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2021 Talent Insights - The “Great Resignation” Has Given Its Notice

Diptych image. On the left, a train whizzing by. The right panel shows a man working and a daughter doing her schoolwork in the living room. The title of the PDF shows

Looking back at late 2020 and early 2021, two breakthrough COVID-19 vaccinations were becoming available. It seemed the country was getting a handle on the virus and things were finally turning the corner. After “working in place” (albeit remotely for many) during much of 2020, the employment floodgates opened and it seemed like everyone was looking to make a career move. The “Great Resignation” became part of the national conversation. Now, as 2021 winds down, many are still open to new opportunities, but far fewer are actively looking than you might expect.

Over 7.5 million workers quit in April and May
alone, the highest rate in 20 years.

Understanding the subtle (and sometimes not-so-subtle) shifts and trends in the employment market is important for any business. That knowledge is central to our success at Vitamin T. To better understand what’s important to talent—as we quickly approach the third calendar year to be consumed by pandemic-related issues—we surveyed over 1,300 marketing, creative, and digital talent across the U.S. and Canada. Today, we’re excited to share our 2021 Talent Insights with managers like you. It contains the most up-to-date, mid-year salary data for the top 15 roles and many other roles as well. It’s also a comprehensive review of the survey results and the important insights we’ve gleaned from the responses.

In this blog post, you’ll find a preview of some of the main findings from the survey. Get your copy of the 2021 Talent Insights to find out the latest salary numbers, and learn how to navigate the uncharted waters of today’s ever-changing, ever-complex employment market.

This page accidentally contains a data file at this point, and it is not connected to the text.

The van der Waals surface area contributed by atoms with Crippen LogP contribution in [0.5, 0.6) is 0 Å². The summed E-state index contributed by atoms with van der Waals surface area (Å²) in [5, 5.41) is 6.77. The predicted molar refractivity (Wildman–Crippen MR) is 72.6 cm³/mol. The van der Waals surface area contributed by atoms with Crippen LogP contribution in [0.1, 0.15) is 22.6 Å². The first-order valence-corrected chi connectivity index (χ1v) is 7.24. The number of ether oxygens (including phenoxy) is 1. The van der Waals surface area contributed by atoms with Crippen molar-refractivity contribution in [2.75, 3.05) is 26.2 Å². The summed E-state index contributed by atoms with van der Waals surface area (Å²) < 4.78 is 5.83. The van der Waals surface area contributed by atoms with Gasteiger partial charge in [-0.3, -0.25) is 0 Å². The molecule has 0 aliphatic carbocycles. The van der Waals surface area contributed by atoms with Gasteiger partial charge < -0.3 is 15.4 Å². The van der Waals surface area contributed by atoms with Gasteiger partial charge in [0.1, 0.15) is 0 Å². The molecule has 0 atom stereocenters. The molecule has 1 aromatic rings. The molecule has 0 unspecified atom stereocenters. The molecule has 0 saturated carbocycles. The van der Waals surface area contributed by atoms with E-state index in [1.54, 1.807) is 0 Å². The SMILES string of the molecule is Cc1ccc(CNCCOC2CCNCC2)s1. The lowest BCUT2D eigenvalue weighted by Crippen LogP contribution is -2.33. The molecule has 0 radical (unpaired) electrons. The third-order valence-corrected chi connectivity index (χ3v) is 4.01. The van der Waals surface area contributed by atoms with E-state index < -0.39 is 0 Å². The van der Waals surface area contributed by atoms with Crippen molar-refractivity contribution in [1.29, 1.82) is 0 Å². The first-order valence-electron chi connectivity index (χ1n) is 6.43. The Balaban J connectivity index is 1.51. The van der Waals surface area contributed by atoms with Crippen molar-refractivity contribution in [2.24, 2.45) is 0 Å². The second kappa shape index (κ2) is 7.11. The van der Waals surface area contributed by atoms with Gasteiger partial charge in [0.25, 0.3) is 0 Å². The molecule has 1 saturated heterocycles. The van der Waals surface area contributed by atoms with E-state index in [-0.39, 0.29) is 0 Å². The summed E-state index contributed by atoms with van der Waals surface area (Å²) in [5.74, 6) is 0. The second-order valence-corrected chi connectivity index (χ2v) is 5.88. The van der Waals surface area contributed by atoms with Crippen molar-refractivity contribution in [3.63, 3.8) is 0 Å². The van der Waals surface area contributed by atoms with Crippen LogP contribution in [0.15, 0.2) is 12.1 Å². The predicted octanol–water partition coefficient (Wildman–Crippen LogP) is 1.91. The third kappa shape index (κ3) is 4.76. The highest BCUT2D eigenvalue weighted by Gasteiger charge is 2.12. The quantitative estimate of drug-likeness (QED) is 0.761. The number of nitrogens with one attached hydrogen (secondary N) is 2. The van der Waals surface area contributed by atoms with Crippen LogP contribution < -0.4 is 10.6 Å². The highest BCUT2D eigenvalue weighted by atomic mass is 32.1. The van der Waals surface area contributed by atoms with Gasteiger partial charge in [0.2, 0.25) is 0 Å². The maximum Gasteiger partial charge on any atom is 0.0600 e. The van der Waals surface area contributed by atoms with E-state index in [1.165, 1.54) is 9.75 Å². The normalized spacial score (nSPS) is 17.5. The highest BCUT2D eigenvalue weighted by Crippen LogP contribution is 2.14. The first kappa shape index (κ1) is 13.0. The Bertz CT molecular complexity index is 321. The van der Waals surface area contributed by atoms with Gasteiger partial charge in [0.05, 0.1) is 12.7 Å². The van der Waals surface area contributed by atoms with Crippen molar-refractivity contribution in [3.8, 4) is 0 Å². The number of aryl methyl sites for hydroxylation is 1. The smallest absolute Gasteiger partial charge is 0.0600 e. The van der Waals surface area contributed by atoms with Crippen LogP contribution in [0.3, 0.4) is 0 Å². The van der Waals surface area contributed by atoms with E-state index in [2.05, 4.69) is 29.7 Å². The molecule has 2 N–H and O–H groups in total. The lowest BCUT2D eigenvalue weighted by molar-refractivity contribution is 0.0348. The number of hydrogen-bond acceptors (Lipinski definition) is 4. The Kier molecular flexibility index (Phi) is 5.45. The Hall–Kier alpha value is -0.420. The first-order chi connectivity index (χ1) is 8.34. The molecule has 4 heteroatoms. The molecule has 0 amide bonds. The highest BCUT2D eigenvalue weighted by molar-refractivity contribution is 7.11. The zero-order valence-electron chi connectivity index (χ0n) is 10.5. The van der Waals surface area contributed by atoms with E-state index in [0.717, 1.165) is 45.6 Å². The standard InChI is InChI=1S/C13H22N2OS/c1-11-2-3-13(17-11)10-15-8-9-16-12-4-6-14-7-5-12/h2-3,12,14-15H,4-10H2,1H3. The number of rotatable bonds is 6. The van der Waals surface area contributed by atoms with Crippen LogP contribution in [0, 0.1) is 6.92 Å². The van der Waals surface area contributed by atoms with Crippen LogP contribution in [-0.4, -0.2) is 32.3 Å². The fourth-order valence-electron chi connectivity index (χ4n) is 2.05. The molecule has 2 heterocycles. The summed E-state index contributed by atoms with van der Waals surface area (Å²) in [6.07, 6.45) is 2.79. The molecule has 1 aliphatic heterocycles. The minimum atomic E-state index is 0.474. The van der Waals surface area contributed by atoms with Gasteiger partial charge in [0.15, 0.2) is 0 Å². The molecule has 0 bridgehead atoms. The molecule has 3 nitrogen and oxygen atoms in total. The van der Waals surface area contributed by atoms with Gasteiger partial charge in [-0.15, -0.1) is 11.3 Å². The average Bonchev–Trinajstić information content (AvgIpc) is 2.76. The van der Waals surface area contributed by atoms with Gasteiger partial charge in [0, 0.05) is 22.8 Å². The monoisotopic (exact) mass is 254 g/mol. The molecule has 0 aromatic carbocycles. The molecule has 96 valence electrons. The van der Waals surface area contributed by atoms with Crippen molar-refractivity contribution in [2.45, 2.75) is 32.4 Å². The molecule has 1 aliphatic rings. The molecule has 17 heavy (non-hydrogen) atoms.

The Great Resignation Plateaus

Almost 50% of the talent we surveyed in mid 2020 said they were looking to leave their jobs in three to six months. When asked about their career mindset this year, only 35% of respondents told us they were actively looking for new jobs. But, that figure doesn’t include “Passive Candidates.” These are talent who may not be actively looking but would be open to an offer if one was presented to them. This group has grown by 10% from 2020 to 2021. The bottom line is that, while the deluge of talent departures may have settled, there are still plenty of flight risks, especially in key roles like UX, CX, and Service Design.

Only 20% of UX, CX, and Service Design talent are actively looking, but 65% would leave for the right offer.

When Managers Don’t Get It, Talent Get Out

COVID exposed the weaknesses at many companies. Talent reported that layoffs were the number one reason for leaving a previous job, but poor company leadership was not far behind, with compensation a strong third. In fact, we found that nearly 1 in 3 employees was dissatisfied. This number is up, even from pre-COVID levels. Poor leadership and layoffs likely contributed to these dissatisfaction numbers. Managers expected employees to maintain productivity levels and even pick up the slack with fewer resources, all during a time of heightened stress levels due to the pandemic. Understanding what talent are experiencing, respecting their individual challenges, and rewarding them for their contributions are key to building and sustaining teams that are productive and content.

In 2020 and 2021, job dissatisfaction rose to almost 33%.

Be Flexible or They’ll Fly

The pandemic changed everything and, just as most things are not going back to the way they were, talent aren’t going back either. That means employees are not being flexible when it comes to the flexibility that was necessarily afforded to them over the past year and half (think, working remotely, part-time and freelance arrangements, and more time for family obligations). The technology was in place to allow for many of these changes and the pandemic simply accelerated the widespread adoption of these new norms.

Now that talent have had a taste of the flavor of flexibility, they’re not interested or willing to go back to plain old vanilla career paths. Simply put, if a company cannot or refuses to offer talent the flexibility they have become accustomed to, those talent will leave for companies that can and will.

The importance of flexible working arrangements has risen significantly, to nearly on par with compensation at 28%.

Insights Light the Way

Companies, talent, and customers have made major adjustments during the pandemic. Now, companies need to adjust once again to a new set of talent expectations. Our 2021 Talent Insights will show you exactly what those expectations are and how to meet them so you can attract and retain the best talent available.

Request your copy today!

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